This Famous Person Game - June 2014
by Mike McLeod
Sherri Hardrick Sutton and Ted Carlton of Utah correctly identified a young Mother Teresa.
Everyone recognizes the name of Mother Teresa, and all know of her lifelong service to the poorest of the poor in India and to many throughout the world. Born on Aug. 26, 1910 in Skopje, Macedonia, Agnes Gonxha Bojaxhiu was of Albanian descent. Her father Nikola died mysteriously when she was about eight. Her mother Drana instilled in Agnes the principle of charity from an early age. She always invited people to eat with them—family members and strangers.
"My child, never eat a single mouthful unless you are sharing it with others," Drana taught her daughter.1
“If you can't feed a hundred people, then feed just one.”
Early in her life, Agnes decided to dedicate herself to serving the needy. At the age of 18, she joined the order of the Sisters of Loreto in Ireland and took her name to be Mother Teresa. She was soon sent to India to teach in a Catholic high school for girls from very poor families.
In 1946, while traveling on a train, Mother Teresa reported hearing the voice of Jesus Christ saying, "I want Indian Nuns, Missionaries of Charity, who would be my fire of love amongst the poor, the sick, the dying and the little children.”2 She followed this direction after being released from her order and walked into the slums of Calcutta.
Mother Teresa began by teaching the children of the poorest by drawing letters in the dirt. This grew into a school. She also created a hospice for the dying poor, no matter their religious affiliation, so they could die with dignity in the care and love of a concerned fellow human being. When reading this, don’t imagine new red brick school buildings and hospital facilities with clean sheets. Out of necessity, Mother Teresa often used dilapidated, rundown, and/or abandoned buildings when she began her work in Calcutta. She and those of her order also lived in abject poverty.
“We think sometimes that poverty is only being hungry, naked and homeless. The poverty of being unwanted, unloved and uncared for is the greatest poverty. We must start in our own homes to remedy this kind of poverty.”
Mother Teresa. (Photo courtesy of and © 1986 Túrelio, Wikimedia-Commons / CC-BY-SA licensed.)
From her humble beginning in the slums of Calcutta, Mother Teresa gathered followers and donors from throughout the world. She refused steady government help, but she had no problem seeking it—in her own way—when it was needed. This instance of her receiving government assistance was reported in USA Today: “Former San Francisco Mayor Art Agnos recalls how stunned and surprised he was when Mother Teresa and two nuns showed up at his home, without an appointment, at about 9 p.m. on a Sunday evening in February 1989. Mother Teresa wanted to convert a particular vacant building into a homeless center.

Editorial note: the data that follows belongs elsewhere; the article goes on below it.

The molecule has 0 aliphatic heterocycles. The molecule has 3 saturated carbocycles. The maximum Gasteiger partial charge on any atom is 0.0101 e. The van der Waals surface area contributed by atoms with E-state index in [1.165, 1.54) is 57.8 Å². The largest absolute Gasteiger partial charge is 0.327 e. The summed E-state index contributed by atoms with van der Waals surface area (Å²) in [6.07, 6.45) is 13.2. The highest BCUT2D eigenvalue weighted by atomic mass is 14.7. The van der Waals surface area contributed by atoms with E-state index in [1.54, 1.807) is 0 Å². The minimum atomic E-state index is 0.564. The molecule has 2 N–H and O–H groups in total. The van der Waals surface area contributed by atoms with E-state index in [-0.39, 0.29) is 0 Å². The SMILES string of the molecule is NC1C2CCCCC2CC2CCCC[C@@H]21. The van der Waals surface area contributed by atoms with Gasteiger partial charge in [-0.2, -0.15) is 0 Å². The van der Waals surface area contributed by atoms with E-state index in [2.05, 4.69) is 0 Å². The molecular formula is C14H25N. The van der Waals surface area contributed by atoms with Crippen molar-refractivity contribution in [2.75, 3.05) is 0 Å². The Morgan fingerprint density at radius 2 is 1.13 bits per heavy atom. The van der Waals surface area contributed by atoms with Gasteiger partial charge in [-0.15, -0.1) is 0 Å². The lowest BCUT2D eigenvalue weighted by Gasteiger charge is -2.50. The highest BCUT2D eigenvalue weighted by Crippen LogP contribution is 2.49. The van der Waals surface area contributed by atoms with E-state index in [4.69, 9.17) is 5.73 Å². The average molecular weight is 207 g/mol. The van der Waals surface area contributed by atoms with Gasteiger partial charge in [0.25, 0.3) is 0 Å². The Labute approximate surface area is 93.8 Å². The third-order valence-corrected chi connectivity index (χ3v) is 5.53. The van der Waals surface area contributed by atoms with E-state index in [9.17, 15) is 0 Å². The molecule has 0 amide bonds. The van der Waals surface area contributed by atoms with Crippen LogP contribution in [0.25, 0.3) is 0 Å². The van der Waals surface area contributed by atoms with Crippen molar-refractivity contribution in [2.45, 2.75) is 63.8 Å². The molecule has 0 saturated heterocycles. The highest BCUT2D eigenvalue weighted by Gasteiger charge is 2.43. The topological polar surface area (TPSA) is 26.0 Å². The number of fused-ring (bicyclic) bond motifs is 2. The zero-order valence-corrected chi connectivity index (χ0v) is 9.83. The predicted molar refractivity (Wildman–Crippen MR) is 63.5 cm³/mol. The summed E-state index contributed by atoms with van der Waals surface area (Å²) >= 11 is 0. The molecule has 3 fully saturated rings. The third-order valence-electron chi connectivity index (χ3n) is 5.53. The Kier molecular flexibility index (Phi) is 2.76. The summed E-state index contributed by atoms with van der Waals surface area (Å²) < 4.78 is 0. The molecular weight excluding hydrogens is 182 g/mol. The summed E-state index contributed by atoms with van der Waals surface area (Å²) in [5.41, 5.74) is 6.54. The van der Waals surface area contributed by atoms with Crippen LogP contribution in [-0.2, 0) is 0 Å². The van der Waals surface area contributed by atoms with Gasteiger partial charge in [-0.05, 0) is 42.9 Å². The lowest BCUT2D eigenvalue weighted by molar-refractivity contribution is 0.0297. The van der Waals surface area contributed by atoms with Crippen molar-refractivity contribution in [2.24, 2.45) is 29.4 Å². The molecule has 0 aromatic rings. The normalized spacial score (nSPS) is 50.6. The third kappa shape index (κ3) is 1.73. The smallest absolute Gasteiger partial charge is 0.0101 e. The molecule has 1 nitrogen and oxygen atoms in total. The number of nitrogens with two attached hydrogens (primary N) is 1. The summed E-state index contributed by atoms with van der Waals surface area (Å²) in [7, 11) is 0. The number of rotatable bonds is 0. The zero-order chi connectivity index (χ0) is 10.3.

"‘I've come to talk to you about the work of God,’ Mother Teresa told him. Agnos promised to investigate the building first thing in the morning. She said, ‘The work of God cannot wait until tomorrow morning.’
“So they traipsed off into the wintry darkness to inspect the building right then and confirm that yes, it was city-owned and available.
“‘She is the only person that I have ever been around where I have sensed I have been in a holy presence,’ Agnos said.”3
This diminutive woman clad in a blue-and-white sari changed the world with simple acts of service that grew into orphanages, refugee centers, clinics, soup kitchens, and maternity, hospice and HIV/AIDS homes scattered among more than 130 countries in the world. This required a great talent for organization and logistics, which are talents not often considered when Mother Teresa comes to mind.
Through her selfless acts of charity, Mother Teresa became a legend without seeking glory. When told that she won the Nobel Prize in 1979, she responded that she was not worthy. Then she requested the money for the Nobel Prize banquet be donated to feed the poor Christmas dinner. When the Pope gave her the limousine he used during a trip to India, she raffled it off to help the needy.4
“Let no one ever come to you without leaving better and happier. Be the living expression of God's kindness: kindness in your face, kindness in your eyes, kindness in your smile.”
On Sept. 5, 1997, Mother Teresa passed away after suffering from heart and lung problems for many years. The world mourned.
Her work continues today, and those wishing to assist in her legacy may visit www.motherteresa.org.
“The hunger for love is much more difficult to remove than the hunger for bread.”
“Love is a fruit in season at all times, and within reach of every hand.”
“One of the greatest diseases is to be nobody to anybody.”
1, 2 Biography.com.
3, 4 Lori Sharn, USA TODAY. “Mother Teresa dies at 87,” Sept. 1997.
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